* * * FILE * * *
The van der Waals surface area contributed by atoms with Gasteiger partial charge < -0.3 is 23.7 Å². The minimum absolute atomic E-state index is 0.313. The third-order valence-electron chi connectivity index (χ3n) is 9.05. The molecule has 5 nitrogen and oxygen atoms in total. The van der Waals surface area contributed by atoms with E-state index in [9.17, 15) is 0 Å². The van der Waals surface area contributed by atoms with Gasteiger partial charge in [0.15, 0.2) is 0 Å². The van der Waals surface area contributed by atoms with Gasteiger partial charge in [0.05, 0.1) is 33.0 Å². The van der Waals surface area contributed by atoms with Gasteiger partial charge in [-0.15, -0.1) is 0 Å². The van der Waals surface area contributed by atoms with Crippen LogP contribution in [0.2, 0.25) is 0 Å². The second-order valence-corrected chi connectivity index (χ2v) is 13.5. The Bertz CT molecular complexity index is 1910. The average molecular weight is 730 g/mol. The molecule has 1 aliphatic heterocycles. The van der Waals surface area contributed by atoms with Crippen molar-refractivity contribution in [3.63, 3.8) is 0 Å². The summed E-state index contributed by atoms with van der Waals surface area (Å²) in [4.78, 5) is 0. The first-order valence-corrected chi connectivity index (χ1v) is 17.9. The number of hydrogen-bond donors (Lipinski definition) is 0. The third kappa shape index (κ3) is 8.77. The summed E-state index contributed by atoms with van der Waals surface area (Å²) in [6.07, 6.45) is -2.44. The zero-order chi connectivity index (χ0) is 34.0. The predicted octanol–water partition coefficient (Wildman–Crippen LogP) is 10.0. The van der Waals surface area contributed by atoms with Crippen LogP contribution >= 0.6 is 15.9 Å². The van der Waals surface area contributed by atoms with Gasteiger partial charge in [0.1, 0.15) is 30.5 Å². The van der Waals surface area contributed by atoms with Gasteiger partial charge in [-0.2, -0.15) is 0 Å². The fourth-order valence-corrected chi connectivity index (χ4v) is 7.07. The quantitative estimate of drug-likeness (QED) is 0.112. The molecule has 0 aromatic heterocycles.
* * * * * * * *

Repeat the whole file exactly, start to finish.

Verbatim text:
The van der Waals surface area contributed by atoms with Gasteiger partial charge < -0.3 is 23.7 Å². The minimum absolute atomic E-state index is 0.313. The third-order valence-electron chi connectivity index (χ3n) is 9.05. The molecule has 5 nitrogen and oxygen atoms in total. The van der Waals surface area contributed by atoms with E-state index in [9.17, 15) is 0 Å². The van der Waals surface area contributed by atoms with Gasteiger partial charge in [0.15, 0.2) is 0 Å². The van der Waals surface area contributed by atoms with Gasteiger partial charge in [0.05, 0.1) is 33.0 Å². The van der Waals surface area contributed by atoms with Gasteiger partial charge in [-0.15, -0.1) is 0 Å². The van der Waals surface area contributed by atoms with Crippen LogP contribution in [0.2, 0.25) is 0 Å². The second-order valence-corrected chi connectivity index (χ2v) is 13.5. The Bertz CT molecular complexity index is 1910. The average molecular weight is 730 g/mol. The molecule has 1 aliphatic heterocycles. The van der Waals surface area contributed by atoms with Crippen molar-refractivity contribution in [3.63, 3.8) is 0 Å². The summed E-state index contributed by atoms with van der Waals surface area (Å²) in [4.78, 5) is 0. The first-order valence-corrected chi connectivity index (χ1v) is 17.9. The number of hydrogen-bond donors (Lipinski definition) is 0. The third kappa shape index (κ3) is 8.77. The summed E-state index contributed by atoms with van der Waals surface area (Å²) in [6.07, 6.45) is -2.44. The zero-order chi connectivity index (χ0) is 34.0. The predicted octanol–water partition coefficient (Wildman–Crippen LogP) is 10.0. The van der Waals surface area contributed by atoms with Crippen LogP contribution >= 0.6 is 15.9 Å². The van der Waals surface area contributed by atoms with Gasteiger partial charge in [0.1, 0.15) is 30.5 Å². The van der Waals surface area contributed by atoms with Gasteiger partial charge in [-0.2, -0.15) is 0 Å². The fourth-order valence-corrected chi connectivity index (χ4v) is 7.07. The quantitative estimate of drug-likeness (QED) is 0.112. The molecule has 0 aromatic heterocycles.